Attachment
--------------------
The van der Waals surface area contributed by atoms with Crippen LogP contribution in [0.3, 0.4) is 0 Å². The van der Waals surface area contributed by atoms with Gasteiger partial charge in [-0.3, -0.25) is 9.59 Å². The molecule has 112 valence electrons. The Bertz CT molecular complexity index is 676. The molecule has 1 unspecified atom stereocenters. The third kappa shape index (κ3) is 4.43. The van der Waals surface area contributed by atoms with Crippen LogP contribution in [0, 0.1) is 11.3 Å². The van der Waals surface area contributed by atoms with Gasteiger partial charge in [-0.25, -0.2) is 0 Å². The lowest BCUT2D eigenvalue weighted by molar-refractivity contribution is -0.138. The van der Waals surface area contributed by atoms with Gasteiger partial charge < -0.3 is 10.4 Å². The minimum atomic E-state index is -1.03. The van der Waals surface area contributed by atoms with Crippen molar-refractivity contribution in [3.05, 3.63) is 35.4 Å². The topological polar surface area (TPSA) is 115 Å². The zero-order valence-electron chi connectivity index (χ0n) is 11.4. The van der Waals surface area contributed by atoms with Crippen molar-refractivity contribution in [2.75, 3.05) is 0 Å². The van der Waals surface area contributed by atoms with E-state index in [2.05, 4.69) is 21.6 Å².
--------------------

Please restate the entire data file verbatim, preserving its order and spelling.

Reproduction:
The van der Waals surface area contributed by atoms with Crippen LogP contribution in [0.3, 0.4) is 0 Å². The van der Waals surface area contributed by atoms with Gasteiger partial charge in [-0.3, -0.25) is 9.59 Å². The molecule has 112 valence electrons. The Bertz CT molecular complexity index is 676. The molecule has 1 unspecified atom stereocenters. The third kappa shape index (κ3) is 4.43. The van der Waals surface area contributed by atoms with Crippen LogP contribution in [0, 0.1) is 11.3 Å². The van der Waals surface area contributed by atoms with Gasteiger partial charge in [-0.25, -0.2) is 0 Å². The lowest BCUT2D eigenvalue weighted by molar-refractivity contribution is -0.138. The van der Waals surface area contributed by atoms with Gasteiger partial charge < -0.3 is 10.4 Å². The minimum atomic E-state index is -1.03. The van der Waals surface area contributed by atoms with Crippen molar-refractivity contribution in [3.05, 3.63) is 35.4 Å². The topological polar surface area (TPSA) is 115 Å². The zero-order valence-electron chi connectivity index (χ0n) is 11.4. The van der Waals surface area contributed by atoms with Crippen molar-refractivity contribution in [2.75, 3.05) is 0 Å². The van der Waals surface area contributed by atoms with E-state index in [2.05, 4.69) is 21.6 Å².